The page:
GM needs to make a Malibu that is just plain better than the competition.  They can do it.  They did it in the good old days.  In the '50s and '60s GM owned 50% of the market because their cars were better looking, better handling, and more dependable than Ford, Chrysler, or American Motors.
   They could start with better styling.  The 2012 Malibu is bland, with bulbous front and rear ends.  Then they could find a car salesman to redo the marketing on the web site.  To attract customers GM lists desirable features of the Malibu.  These turn out to be 33 mpg (fair), fancy sound  system (do I care when I have an Ipod?) , a computerized backseat driver with "Turn by turn" voice navigation, and Bluetooth.  None of which I care about either.
  What about engine power, trunk room, interior size (how many kids can I fit into the back seat?) brakes, cornering, roof racks for skis and bikes, transmission options, miles between oil changes, front or rear wheel drive, you know, those car things.  GM is trying to sell the car on MPG and vehicle electronics alone.  They don't seem to care about making a decent car, which can take the curse off a day long drive with kids on board.

Tuesday, July 31, 2012

"A Fire Brand Departs From GM"

Headline in yesterday's Wall St Journal.  From the headline one can see that the Journal is not in favor.  The firebrand in question, Joel Ewanick, was GM's global marketing chief.   He had a $4.5 billion dollar ad buying budget at GM, which is not chicken feed.  According to a GM press release, he "resigned".  GM claims that Mr. Ewanick "failed to properly vet financial details of a European soccer sponsorship deal."
   Sounds like office politics stabs again.  Mr. Ewanick was lured to join GM only two years ago.  GM managed to hire him away from top marketing job with Nissan North America, a job he held for only 6 weeks.
    Looks like bankruptcy hasn't taught GM's suits much.  They still don't have any cars that people want to buy, customers deride them as "Govt Motors",  their sales are down, and  their stock is in the tank  But they have plenty of time for back biting.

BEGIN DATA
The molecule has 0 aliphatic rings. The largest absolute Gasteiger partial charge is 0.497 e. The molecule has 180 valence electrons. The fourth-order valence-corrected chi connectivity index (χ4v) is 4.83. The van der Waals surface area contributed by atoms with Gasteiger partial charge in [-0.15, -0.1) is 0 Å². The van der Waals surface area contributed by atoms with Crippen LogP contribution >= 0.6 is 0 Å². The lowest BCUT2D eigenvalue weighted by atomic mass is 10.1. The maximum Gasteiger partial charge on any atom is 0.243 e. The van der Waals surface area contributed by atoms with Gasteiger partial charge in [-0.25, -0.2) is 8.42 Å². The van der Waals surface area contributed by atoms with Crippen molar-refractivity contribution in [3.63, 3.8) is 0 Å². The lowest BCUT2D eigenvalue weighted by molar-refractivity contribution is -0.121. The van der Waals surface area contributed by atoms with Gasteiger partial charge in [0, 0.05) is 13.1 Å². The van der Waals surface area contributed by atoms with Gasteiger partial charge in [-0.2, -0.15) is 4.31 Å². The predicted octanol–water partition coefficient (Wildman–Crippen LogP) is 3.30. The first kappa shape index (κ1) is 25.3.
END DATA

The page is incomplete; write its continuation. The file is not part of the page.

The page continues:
Tuesday, November 27, 2007

Light Duty Trucks or Light Trucks

Just watched a GM ad on Fox. Camera pans across a car showroom full of shiny pickups and SUV's. The voice over describes them as "Light Duty trucks". Not good. "Heavy duty" is good, "Light Duty" says the truck is gonna fall apart upon hitting its first deep chuckhole. The voice over should have called 'em "light trucks" which is good. Heavy trucks have 18 wheels and won't back into your garage which doesn't help sales appeal.
I can understand the ad writers making this goof, but how do it get by all the suits at GM?
Or are the GM suits as clueless as the admen?

Saturday, October 20, 2007

Putting a Little Pizzazz in the Family Sedan (WSJ)

The article leads off with an attractive picture of a bright red '08 Chevy Malibu.
"The everyday family sedan is undergoing a transformation from stodgy to stylish as drivers begin to demand more from their basic transportation than a nondescript appliance on wheels. "
"Industry research indicates that consumers care more about styling than they used to, whether they are buying an expensive luxury vehicle or a bread and butter sedan."
Actually, real car people know that styling is, and always has been, extremely important to all car buyers. When Detroit suits say "consumers care more about styling than they used to" it tells you why the Detroit big three are being driven out of business. The suits running them know nothing about selling cars.
Before the Katrina gasoline price shock, the big three had retreated to the niche market of big pickups and SUV's. Three dollars a gallon killed that market. The suits didn't understand that the real automobile market is for small-to-medium size four passenger sedans. Drive Rt128 and just look at what folk drive during rush hour. Mostly four passenger sedans with a just a sprinkling of pickups and SUV's. Big companies like GM cannot survive on market niches, they have to serve the mass high volume market to generate enough cash flow to keep themselves afloat. The pickup and SUV market niche isn't big enough to support a GM. Let alone a Ford and a Chrysler.

Styling sells, and what's better, good styling comes free. It costs the same to stamp sheet metal into stylish shapes as it does to stamp it into boring and dowdy shapes. You want to make money on Chevy Cobalt and Impala? Give them good exciting styling. A well styled car sells better, and sells for more money than a plain-to-ugly one.

The Detroit big three have a lot of other problems, but the lack of well styled cars is a big one, and one that real car guys might be able to fix. Chevy's problem is, out of the six sedans and six SUV's on their website, the only one I'd care to own is Corvette. Corvette is a great car, but it's a niche market, there aren't enough guys with Corvette money to support the GM behemoth. Used to be, Impala was an exciting car that everyone wanted to own. GM has to make Impala, Cobalt, Malibu, and Aveo into desirable cars or Toyota and Honda are gonna turn the General into roadkill.

GM needs to focus on restyling the bread and butter cars and stop wasting money redesigning pickups and SUVs.